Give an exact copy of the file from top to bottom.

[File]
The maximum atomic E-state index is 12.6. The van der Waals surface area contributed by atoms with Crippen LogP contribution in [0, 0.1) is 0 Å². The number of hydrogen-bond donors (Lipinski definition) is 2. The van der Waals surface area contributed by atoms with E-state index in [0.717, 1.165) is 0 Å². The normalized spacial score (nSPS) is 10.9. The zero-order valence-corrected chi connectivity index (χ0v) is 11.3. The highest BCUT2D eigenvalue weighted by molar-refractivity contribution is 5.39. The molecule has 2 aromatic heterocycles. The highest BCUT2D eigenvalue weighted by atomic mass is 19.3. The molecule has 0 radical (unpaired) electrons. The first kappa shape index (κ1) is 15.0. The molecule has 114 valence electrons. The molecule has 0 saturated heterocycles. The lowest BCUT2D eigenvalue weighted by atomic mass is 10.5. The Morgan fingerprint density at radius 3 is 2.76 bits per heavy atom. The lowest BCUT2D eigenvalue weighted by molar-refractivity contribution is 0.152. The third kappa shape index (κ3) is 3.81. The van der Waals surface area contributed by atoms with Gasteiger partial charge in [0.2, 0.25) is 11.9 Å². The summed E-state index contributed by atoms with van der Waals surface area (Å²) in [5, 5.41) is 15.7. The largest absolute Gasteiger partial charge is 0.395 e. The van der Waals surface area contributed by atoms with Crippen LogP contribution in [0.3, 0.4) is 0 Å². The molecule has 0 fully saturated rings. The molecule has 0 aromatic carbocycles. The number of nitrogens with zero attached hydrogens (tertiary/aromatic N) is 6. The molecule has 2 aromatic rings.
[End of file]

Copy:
The maximum atomic E-state index is 12.6. The van der Waals surface area contributed by atoms with Crippen LogP contribution in [0, 0.1) is 0 Å². The number of hydrogen-bond donors (Lipinski definition) is 2. The van der Waals surface area contributed by atoms with E-state index in [0.717, 1.165) is 0 Å². The normalized spacial score (nSPS) is 10.9. The zero-order valence-corrected chi connectivity index (χ0v) is 11.3. The highest BCUT2D eigenvalue weighted by molar-refractivity contribution is 5.39. The molecule has 2 aromatic heterocycles. The highest BCUT2D eigenvalue weighted by atomic mass is 19.3. The molecule has 0 radical (unpaired) electrons. The first kappa shape index (κ1) is 15.0. The molecule has 114 valence electrons. The molecule has 0 saturated heterocycles. The lowest BCUT2D eigenvalue weighted by atomic mass is 10.5. The Morgan fingerprint density at radius 3 is 2.76 bits per heavy atom. The lowest BCUT2D eigenvalue weighted by molar-refractivity contribution is 0.152. The third kappa shape index (κ3) is 3.81. The van der Waals surface area contributed by atoms with Gasteiger partial charge in [0.2, 0.25) is 11.9 Å². The summed E-state index contributed by atoms with van der Waals surface area (Å²) in [5, 5.41) is 15.7. The largest absolute Gasteiger partial charge is 0.395 e. The van der Waals surface area contributed by atoms with Crippen LogP contribution in [0.3, 0.4) is 0 Å². The molecule has 0 fully saturated rings. The molecule has 0 aromatic carbocycles. The number of nitrogens with zero attached hydrogens (tertiary/aromatic N) is 6. The molecule has 2 aromatic rings.